Now a bit about the homeowners. They are a middle-aged couple with two kids who enjoy puttering around in the garden but are looking to make the garden as low-maintenance as possible. They would like to incorporate a focal point that primarily looks best when viewed from the perspective of walking up the walkway to the front door. They are somewhat less concerned about the view from the back garden but of course they want the focal point to look good from that perspective too. They would also like to screen the view of their neighbor’s driveway. They would prefer a living focal point and want to incorporate as much native plant material as possible in their garden. They are interested in bringing more birds into their garden. They already have several dogwoods (Cornus florida) and redbuds (Cercis canadensis) on the property so, if a deciduous understory tree is used, they would prefer to use a different tree all together.
Now, it’s time for a look into my thought process as I considered what type of focal point to propose to my clients.
- I would like the focal point to be subtle and blend into the informal, woodland garden – something pleasing to look at while walking to the front door but not a destination in and of itself.
- Even though the homeowners would like to screen the view of their neighbor’s driveway, I didn’t think that should be the primary goal of the focal point. The screening can be achieved in another way – possibly a grouping of woodland shrubs with berries (great for enticing birds to visit). The focal point can add to the overall screening effect but should not be the primary source of screening.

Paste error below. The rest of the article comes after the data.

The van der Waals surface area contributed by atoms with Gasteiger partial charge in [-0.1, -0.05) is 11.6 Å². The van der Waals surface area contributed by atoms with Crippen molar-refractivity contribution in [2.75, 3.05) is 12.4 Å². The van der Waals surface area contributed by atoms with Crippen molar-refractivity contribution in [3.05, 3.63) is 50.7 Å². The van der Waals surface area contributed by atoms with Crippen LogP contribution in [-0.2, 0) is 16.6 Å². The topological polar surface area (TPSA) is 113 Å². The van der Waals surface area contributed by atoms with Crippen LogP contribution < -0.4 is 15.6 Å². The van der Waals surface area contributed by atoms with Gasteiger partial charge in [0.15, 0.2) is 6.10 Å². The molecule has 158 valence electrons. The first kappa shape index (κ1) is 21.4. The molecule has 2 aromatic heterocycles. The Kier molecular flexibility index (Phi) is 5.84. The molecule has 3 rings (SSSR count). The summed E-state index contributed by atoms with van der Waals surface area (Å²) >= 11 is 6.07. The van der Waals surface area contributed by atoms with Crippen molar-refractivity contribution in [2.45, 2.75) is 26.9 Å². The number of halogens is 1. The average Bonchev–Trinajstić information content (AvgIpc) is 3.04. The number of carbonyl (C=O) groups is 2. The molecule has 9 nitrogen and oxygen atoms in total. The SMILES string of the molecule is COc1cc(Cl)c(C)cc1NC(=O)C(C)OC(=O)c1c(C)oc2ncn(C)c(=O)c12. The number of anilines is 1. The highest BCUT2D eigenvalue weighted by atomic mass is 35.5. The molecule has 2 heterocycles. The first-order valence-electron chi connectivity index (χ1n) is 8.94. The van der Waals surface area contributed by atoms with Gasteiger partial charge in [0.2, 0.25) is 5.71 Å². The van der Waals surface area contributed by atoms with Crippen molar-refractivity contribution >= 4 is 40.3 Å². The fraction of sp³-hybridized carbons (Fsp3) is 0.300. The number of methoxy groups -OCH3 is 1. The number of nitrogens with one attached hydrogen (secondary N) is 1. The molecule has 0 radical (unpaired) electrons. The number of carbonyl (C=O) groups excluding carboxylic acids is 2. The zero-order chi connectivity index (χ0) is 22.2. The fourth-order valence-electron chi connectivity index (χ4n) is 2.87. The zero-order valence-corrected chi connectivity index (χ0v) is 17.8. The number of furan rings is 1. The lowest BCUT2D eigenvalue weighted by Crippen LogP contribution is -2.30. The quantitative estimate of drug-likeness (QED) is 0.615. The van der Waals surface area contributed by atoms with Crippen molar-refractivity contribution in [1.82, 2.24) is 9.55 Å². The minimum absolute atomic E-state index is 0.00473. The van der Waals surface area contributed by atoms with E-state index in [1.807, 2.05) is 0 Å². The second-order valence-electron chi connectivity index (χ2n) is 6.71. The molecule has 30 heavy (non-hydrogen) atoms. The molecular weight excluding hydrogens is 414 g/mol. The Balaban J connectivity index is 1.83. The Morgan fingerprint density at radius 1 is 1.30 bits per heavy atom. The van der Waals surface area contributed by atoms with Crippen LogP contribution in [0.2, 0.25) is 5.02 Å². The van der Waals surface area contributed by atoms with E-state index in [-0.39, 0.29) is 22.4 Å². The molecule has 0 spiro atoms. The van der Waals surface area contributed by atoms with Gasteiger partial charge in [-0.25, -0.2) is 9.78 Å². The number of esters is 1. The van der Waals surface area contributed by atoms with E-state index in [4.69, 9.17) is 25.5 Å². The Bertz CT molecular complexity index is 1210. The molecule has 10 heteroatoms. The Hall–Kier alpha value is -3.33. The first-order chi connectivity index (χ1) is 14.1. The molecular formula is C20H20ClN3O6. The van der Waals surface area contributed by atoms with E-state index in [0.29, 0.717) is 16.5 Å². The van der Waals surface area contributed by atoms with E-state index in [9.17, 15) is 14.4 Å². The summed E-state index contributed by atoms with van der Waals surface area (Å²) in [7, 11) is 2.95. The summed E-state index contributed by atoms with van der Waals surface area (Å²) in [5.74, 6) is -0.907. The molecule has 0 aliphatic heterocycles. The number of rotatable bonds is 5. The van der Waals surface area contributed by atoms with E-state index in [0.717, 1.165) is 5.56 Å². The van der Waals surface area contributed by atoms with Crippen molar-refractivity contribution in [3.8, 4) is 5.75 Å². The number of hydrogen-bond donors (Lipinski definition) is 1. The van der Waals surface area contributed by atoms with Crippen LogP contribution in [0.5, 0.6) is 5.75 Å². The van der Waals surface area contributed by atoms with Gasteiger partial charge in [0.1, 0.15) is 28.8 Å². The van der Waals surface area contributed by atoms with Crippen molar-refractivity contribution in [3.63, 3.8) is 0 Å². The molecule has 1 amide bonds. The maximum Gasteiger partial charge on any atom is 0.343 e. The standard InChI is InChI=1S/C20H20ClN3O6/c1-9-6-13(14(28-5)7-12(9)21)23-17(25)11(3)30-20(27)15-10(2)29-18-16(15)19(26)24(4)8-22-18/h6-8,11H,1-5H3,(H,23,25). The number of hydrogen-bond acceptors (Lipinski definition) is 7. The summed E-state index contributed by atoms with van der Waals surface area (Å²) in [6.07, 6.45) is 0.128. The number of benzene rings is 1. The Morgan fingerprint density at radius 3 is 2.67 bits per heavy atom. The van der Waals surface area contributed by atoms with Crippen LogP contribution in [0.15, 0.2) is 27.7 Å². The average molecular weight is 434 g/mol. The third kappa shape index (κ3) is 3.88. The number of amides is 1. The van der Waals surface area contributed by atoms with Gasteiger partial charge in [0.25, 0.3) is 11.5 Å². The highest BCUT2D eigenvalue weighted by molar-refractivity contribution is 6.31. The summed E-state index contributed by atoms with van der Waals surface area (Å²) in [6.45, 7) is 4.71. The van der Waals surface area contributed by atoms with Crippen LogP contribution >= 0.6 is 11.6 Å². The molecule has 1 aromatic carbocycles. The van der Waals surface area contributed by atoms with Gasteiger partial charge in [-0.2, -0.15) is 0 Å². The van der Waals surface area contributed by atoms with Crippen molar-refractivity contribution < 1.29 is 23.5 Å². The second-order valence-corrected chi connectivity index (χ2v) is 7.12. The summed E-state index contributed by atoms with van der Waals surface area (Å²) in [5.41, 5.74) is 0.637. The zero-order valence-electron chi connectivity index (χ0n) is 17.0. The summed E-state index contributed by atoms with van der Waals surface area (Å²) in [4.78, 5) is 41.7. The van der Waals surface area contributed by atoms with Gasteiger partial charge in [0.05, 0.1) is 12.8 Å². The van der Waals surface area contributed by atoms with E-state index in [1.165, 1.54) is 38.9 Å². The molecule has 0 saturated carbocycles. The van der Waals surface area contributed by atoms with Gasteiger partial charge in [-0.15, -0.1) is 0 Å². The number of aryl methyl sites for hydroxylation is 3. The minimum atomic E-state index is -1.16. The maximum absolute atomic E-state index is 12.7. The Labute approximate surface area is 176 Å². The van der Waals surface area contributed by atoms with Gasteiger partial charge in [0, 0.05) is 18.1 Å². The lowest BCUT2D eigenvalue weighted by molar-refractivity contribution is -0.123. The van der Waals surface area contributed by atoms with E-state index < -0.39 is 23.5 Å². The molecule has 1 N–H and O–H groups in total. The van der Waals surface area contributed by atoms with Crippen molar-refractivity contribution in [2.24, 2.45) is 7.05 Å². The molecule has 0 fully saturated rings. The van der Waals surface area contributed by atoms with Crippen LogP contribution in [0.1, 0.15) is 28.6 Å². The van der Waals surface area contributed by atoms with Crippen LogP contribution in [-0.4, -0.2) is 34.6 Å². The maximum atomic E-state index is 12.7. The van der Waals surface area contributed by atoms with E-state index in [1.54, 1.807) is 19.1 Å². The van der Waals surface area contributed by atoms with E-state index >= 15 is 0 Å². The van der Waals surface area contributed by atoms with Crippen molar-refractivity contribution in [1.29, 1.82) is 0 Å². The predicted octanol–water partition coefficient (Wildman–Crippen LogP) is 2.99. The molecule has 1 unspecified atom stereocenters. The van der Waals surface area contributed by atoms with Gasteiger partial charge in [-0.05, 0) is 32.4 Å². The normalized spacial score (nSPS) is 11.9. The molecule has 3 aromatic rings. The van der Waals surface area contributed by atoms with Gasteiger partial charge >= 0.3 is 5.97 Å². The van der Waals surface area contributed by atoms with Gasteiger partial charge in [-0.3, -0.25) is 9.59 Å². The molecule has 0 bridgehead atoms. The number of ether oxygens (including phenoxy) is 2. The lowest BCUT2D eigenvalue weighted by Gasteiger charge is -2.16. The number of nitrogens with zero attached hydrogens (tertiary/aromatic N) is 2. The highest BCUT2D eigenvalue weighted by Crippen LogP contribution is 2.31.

- Since the wall of rhododendrons is already evergreen, a deciduous tree would be interesting on a variety of levels. When looking at the focal point from the back garden, the rhodis will make a great backdrop. In case you’re wondering, the rhodis bloom in mid-July with a pale pink flower.
- The tree needs to be fairly short – remember the utility lines – and for aesthetic purposes, I want it to be wider than it is tall. It should be multi-stemmed, deer-resistant, able to thrive in partial shade and ideally flower in late spring or early summer so it doesn’t compete with the existing dogwoods and redbuds.
- I decided to limit my options for a tree to those that are native to New England since limiting it to CT natives would probably be too restrictive given all the other factors I needed to consider.